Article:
Tuesday, May 25, 2010

Writing in a Top Secret Environment

I wrote the first half of WRAITH while still working in an office within the Stealth Bomber community known as “Q” (no kidding). Our clearances were so high that I can’t even tell you what they were called; in fact, I couldn’t even tell most B-2 pilots what they were called. When discussing this unique platform with other writers, I often get looks of envy. “How easy it must be,” they say, “to write about covert ops when you’re actually working in the covert world.” If only that were true.

The truth is that I look with envy upon other writers who don’t have government agents looking over their shoulder to second guess whatever they write. A normal author can write about covert ops or military technology without restriction. I don’t have that luxury. Everything that I write in those arenas must be submitted to an office called Program Security for review. What are they looking for? The governing regulations are actually pretty general. The reviewers have to rely more on tradition than definition, but here’s my attempt to classify the “no-nos” they’re trying to find: Intentional Disclosures, Unintentional Disclosures, and Inadvertent Disclosures. I love my country and the military I served in, and I would never intentionally disclose classified information, so we can skip the first one. The other two are a big concern, though, so let’s look at them one by one.

Program Security gets to determine if something I say goes too far, if it reveals too much about the areas I worked in. We’ll call this an Unintentional Disclosure, or UD, for short. If I’m careful, a face value UD is unlikely, but even if an individual statement is completely unclassified, it still can lead to a UD. Under a concept called OpSec, Program Security looks for multiple statements that are unclassified that may be pieced together to help foreign intelligence operatives reach classified conclusions. If they feel that statements I’ve written will compromise OpSec, they can forbid me to publish those statements, and I have to obey – that’s part of the security agreement I signed when they gave me the clearances in the first place.

Another area of concern is Inadvertent Disclosures; we’ll call this ID for short. My knowledge of the classified programs I participated and the technology that I was privy to may lead me to draw a fictional conclusion or create fictional hardware. As far as I know, an operation or piece of hardware that I create may not exist, but if it does, my creation may get struck from the record. This could have a devastating effect on my plot.

I used to be an OpSec manager, so I’m pretty good at scanning my own work for OpSec issues and preventing UDs. My biggest concern with WRAITH was actually an ID. A big plot driver in WRAITH is a fictional stealth reconnaissance aircraft called Dreamcatcher. In creating Dreamcatcher I used cutting edge, recently declassified technologies, and then invented some of my own. As far as I know, Dreamcatcher has no real top secret counterpart…as far as I know. But most of Dreamcatcher constitutes a natural convergence of existing technologies, and I feared that I might inadvertently “step on someone’s toes” by including it in WRAITH. Fortunately, Program Security made no such determination and Dreamcatcher survived unscathed.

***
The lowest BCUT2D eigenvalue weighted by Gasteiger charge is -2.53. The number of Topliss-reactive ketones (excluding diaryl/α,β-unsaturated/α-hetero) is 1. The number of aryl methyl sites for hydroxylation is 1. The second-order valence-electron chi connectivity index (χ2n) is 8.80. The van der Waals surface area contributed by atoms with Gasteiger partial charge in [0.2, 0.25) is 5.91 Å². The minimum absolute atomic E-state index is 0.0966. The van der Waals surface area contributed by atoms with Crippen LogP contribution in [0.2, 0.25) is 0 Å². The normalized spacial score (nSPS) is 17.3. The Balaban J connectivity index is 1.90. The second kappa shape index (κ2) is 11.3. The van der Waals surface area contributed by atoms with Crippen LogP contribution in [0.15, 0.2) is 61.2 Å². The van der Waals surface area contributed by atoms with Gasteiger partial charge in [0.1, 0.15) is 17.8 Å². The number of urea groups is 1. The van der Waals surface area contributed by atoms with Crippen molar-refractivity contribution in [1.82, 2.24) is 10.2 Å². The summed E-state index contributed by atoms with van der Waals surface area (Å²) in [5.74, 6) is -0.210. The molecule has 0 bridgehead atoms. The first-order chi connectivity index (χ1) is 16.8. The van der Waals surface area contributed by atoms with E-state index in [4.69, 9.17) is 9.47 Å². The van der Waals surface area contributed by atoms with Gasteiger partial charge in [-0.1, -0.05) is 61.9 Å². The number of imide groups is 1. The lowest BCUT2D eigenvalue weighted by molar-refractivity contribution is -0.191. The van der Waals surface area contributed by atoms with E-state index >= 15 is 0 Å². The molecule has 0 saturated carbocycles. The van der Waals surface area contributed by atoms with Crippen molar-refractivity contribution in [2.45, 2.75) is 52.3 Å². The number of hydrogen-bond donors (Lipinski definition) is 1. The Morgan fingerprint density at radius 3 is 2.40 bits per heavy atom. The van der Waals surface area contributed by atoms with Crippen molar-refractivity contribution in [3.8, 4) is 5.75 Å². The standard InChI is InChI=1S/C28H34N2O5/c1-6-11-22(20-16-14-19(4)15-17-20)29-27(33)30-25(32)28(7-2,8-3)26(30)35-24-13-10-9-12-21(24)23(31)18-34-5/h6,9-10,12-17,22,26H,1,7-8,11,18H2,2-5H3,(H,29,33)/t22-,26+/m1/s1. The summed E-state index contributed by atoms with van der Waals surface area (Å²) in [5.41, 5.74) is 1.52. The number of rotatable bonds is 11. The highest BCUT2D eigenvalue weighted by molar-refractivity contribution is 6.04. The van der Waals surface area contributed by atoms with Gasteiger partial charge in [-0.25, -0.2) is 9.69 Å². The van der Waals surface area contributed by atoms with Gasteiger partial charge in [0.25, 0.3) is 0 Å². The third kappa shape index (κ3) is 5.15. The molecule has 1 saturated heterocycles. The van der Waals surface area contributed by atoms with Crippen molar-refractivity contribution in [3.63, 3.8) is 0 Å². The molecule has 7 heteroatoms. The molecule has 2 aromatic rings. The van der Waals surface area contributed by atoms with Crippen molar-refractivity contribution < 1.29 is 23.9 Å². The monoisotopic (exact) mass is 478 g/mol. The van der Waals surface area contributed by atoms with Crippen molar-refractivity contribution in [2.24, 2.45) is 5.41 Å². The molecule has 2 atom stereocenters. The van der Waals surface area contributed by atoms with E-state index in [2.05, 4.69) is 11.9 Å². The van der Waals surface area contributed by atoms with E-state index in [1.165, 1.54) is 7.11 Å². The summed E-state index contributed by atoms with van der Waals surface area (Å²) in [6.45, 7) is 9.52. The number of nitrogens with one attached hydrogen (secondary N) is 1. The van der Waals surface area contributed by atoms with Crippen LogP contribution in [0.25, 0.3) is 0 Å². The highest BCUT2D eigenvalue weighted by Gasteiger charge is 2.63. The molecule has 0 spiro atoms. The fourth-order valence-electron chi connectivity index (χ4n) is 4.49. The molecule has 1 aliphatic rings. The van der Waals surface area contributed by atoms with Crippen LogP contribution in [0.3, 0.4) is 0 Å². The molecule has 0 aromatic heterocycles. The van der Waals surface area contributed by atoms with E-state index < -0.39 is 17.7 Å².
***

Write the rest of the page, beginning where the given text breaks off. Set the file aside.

One final headache is the logistical side of it all. How does one write a book that is technically classified until Program Security gives it a nod? Again, the governing regulations are pretty non-specific – trust me, I was looking for all the guidance I could get. What happens when they read my work and determine I’ve accidentally said something top secret? What happens to my computer, to the networks it was connected to? What happens to my poor, unsuspecting reviewers? There’s almost a “We’ll cross that minefield when we get to it” attitude in the regs, but I can tell you from direct observation what happens when someone sends a UD out over regular E-mail. It’s a very expensive nightmare with a lot of confiscated servers, angry people, and ugly consequences for Mr. Fancy Fingers who sent the E-mail in the first place. I don’t need that.

To dodge this potentially literal bullet, I wrote WRAITH on an un-networked laptop with no internet software. On top of that, I coordinated closely with Program Security throughout the process – something that was very easy while I was still living in that world and became more difficult when I separated from the military halfway through the book.

In the final analysis, the security folks were true professionals. WRAITH went through a very long, two-tiered security review and survived with only minor cosmetic changes, and I lived to write another day.

James R. Hannibal is an USAF trained Islamic Terrorism expert, former Stealth Bomber pilot, and the author of WRAITH, a covert ops thriller lauded by Clive Cussler and Publishers Weekly. He is also the author of PIRATES The Midnight Passage. Both are available now from your favorite online bookstore. Find out more about James at www.stealthcommand.com.

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